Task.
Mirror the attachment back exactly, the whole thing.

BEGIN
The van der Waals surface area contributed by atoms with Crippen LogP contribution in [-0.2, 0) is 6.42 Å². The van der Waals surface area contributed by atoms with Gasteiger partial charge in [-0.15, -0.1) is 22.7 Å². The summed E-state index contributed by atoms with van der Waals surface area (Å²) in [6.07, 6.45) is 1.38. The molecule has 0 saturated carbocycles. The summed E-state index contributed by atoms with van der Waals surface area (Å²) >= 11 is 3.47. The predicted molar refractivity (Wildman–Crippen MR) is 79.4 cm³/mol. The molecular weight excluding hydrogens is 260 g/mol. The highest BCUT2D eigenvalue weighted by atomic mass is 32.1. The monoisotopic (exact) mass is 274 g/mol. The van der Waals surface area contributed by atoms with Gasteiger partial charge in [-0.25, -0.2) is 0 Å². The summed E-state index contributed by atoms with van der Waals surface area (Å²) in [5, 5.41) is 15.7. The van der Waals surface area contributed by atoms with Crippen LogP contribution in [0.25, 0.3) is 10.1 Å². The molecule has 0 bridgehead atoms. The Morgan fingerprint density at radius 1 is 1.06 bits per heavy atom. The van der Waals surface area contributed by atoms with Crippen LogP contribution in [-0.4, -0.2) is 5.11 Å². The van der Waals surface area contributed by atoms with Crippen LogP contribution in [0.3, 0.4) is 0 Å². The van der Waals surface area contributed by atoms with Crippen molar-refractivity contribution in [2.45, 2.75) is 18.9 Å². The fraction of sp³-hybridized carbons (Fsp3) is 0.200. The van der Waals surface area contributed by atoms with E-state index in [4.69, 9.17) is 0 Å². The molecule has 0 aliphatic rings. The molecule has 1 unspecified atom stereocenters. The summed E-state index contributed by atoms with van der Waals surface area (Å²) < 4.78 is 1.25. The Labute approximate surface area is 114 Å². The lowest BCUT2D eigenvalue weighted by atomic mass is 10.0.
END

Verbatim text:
The van der Waals surface area contributed by atoms with Crippen LogP contribution in [-0.2, 0) is 6.42 Å². The van der Waals surface area contributed by atoms with Gasteiger partial charge in [-0.15, -0.1) is 22.7 Å². The summed E-state index contributed by atoms with van der Waals surface area (Å²) in [6.07, 6.45) is 1.38. The molecule has 0 saturated carbocycles. The summed E-state index contributed by atoms with van der Waals surface area (Å²) >= 11 is 3.47. The predicted molar refractivity (Wildman–Crippen MR) is 79.4 cm³/mol. The molecular weight excluding hydrogens is 260 g/mol. The highest BCUT2D eigenvalue weighted by atomic mass is 32.1. The monoisotopic (exact) mass is 274 g/mol. The van der Waals surface area contributed by atoms with Gasteiger partial charge in [-0.25, -0.2) is 0 Å². The summed E-state index contributed by atoms with van der Waals surface area (Å²) in [5, 5.41) is 15.7. The van der Waals surface area contributed by atoms with Crippen LogP contribution in [0.25, 0.3) is 10.1 Å². The molecule has 0 bridgehead atoms. The Morgan fingerprint density at radius 1 is 1.06 bits per heavy atom. The van der Waals surface area contributed by atoms with Crippen LogP contribution in [-0.4, -0.2) is 5.11 Å². The van der Waals surface area contributed by atoms with Crippen LogP contribution in [0.3, 0.4) is 0 Å². The van der Waals surface area contributed by atoms with Crippen molar-refractivity contribution in [2.45, 2.75) is 18.9 Å². The fraction of sp³-hybridized carbons (Fsp3) is 0.200. The van der Waals surface area contributed by atoms with E-state index in [4.69, 9.17) is 0 Å². The molecule has 0 aliphatic rings. The molecule has 1 unspecified atom stereocenters. The summed E-state index contributed by atoms with van der Waals surface area (Å²) < 4.78 is 1.25. The Labute approximate surface area is 114 Å². The lowest BCUT2D eigenvalue weighted by atomic mass is 10.0.